And so, in the finished movie, a child asks about the balk.
On the field in the early days, Jackie Robinson couldn't react to outrageous heckling, in part because of his own dignity but also so as not to undermine the man who had risked hiring him, Dodgers General Manager Branch Rickey, played in the movie by Ford.
Boseman said he used acting techniques he learned in college to play the role, but not to understand the outlook of the first black major leaguer. "I probably drew from other things that maybe I didn't experience at Howard because it was predominantly black," he said.
To approximate Robinson's experience, Boseman isolated himself from certain actors, notably the one who plays Philadelphia Phillies Manager Ben Chapman, who tries to rattle the Dodgers rookie with a torrent of racial invective.
"I didn't talk to Alan Tudyk," Boseman said. "If you've seen that scene, you know that I could not have a cordial relationship with him. . . . I told him when I met him, 'I'm not going to talk to you for the rest of the movie.' And he understood that."
The actor already had bonded with the other actors, however, during "spring training" in Los Angeles, where the actors who were to portray baseball players studied the fundamentals for several months.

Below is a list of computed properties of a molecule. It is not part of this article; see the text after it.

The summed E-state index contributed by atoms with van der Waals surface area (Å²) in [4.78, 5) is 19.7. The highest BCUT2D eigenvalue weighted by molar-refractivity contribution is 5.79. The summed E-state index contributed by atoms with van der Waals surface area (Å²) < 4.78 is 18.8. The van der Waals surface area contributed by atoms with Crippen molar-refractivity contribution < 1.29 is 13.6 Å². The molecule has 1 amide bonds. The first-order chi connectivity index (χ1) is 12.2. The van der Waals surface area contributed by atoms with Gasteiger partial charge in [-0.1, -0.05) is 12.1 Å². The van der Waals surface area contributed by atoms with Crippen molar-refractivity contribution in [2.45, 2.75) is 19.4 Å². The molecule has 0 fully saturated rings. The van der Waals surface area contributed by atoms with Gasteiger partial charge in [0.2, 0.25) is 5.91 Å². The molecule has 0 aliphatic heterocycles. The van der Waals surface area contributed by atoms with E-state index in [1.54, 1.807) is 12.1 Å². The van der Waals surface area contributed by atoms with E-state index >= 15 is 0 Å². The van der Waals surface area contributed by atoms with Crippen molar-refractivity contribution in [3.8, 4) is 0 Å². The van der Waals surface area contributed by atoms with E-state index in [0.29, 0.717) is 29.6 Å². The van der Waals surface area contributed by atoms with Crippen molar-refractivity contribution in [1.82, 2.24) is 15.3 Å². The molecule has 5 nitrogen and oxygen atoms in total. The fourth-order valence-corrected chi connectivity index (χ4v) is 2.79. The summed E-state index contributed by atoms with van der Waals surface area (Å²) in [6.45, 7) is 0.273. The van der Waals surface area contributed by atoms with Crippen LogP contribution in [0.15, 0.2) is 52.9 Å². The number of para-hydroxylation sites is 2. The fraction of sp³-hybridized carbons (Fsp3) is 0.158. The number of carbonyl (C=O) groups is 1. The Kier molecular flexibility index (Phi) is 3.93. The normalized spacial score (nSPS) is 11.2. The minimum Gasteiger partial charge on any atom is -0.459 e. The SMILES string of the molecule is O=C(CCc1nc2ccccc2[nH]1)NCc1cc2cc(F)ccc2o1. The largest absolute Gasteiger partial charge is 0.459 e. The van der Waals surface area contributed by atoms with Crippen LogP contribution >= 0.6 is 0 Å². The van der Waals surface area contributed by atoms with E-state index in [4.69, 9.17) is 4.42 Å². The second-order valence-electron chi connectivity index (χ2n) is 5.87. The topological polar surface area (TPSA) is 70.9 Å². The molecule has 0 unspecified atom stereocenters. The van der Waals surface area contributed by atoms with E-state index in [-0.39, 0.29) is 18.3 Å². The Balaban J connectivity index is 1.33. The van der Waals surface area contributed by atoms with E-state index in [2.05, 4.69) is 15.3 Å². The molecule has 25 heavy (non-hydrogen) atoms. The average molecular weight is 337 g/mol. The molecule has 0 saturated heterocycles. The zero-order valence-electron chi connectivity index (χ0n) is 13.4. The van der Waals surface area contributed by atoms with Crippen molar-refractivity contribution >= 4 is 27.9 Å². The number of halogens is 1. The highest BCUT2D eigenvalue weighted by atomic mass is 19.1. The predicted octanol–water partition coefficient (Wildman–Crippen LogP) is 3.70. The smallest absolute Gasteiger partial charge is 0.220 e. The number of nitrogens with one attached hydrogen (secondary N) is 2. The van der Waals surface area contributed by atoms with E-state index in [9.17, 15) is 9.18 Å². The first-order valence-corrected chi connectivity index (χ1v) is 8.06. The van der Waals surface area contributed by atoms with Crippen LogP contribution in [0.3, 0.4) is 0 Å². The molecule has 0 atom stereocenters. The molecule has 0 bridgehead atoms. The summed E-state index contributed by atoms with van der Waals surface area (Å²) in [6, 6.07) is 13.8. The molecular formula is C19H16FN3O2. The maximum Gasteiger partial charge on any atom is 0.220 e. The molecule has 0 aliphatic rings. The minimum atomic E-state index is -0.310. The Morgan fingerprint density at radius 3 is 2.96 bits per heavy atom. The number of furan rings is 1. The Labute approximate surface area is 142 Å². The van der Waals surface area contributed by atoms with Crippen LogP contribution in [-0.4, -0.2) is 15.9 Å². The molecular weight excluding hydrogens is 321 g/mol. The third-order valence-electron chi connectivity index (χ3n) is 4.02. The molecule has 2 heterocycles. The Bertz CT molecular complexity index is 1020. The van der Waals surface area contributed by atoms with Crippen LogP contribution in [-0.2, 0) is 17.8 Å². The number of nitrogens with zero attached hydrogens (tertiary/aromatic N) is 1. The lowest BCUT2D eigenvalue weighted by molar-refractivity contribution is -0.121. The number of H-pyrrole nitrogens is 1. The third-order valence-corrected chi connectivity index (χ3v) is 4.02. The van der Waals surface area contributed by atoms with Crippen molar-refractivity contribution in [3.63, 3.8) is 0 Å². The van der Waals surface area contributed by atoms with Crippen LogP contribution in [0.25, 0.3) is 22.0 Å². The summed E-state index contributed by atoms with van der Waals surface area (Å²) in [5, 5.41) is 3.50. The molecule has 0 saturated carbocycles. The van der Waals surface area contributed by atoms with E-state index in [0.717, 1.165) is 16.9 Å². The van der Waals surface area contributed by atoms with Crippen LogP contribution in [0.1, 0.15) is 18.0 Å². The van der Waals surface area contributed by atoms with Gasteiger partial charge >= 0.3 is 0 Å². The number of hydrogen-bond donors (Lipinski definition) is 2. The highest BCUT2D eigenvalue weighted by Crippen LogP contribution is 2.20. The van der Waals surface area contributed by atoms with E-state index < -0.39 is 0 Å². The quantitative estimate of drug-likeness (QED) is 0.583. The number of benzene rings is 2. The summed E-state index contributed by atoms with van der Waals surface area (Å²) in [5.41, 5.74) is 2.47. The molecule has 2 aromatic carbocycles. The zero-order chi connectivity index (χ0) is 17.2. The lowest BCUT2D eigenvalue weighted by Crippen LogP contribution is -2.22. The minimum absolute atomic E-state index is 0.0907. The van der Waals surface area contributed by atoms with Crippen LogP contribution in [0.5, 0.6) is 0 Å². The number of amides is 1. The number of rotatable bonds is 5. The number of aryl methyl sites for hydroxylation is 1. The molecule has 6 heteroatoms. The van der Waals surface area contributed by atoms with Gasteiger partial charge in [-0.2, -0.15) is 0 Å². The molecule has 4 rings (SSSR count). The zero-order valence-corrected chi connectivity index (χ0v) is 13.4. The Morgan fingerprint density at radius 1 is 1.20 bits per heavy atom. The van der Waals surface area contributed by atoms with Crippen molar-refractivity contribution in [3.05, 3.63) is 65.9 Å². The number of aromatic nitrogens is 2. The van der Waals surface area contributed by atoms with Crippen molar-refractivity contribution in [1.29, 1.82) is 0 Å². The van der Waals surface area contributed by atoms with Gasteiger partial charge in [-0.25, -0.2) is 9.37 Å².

"I had to practice with these other guys from the middle of January to May," Boseman said. "And I wanted to see what it felt like to be on a team."
Boseman observed film of Robinson to learn how he moved on the field. But his principal trainer, Dennis Reitz, "wasn't really concerned with what plays we had to do in the movie. In most cases, I think they'd say, 'You have to do this exact play.' But he was adamant that you need to be prepared for anything."
Working on "42," Boseman came to appreciate what he calls the "theatricality" of sports, and relished a scene he played with Ford in the tunnel leading to the field.
"It was one of the most intimate moments we had in the movie," he recalled. "The camera crew is at the end of the tunnel. . . . People began to gather around the seats above the tunnel to listen to each take. When we would finish and I would come out, they would applaud. Every time. It was like a play. It was not like we were doing a film anymore."
That feeling of closeness is one of the things Boseman likes best about "42." He applauded Helgeland for "not shooting from the stadium. He's shooting it from inside the game. On the bases. At eye level. I think he wanted you to get inside this moment."
"The movie is epic," Boseman said, "but it's also subtle."
Not unlike the character he plays.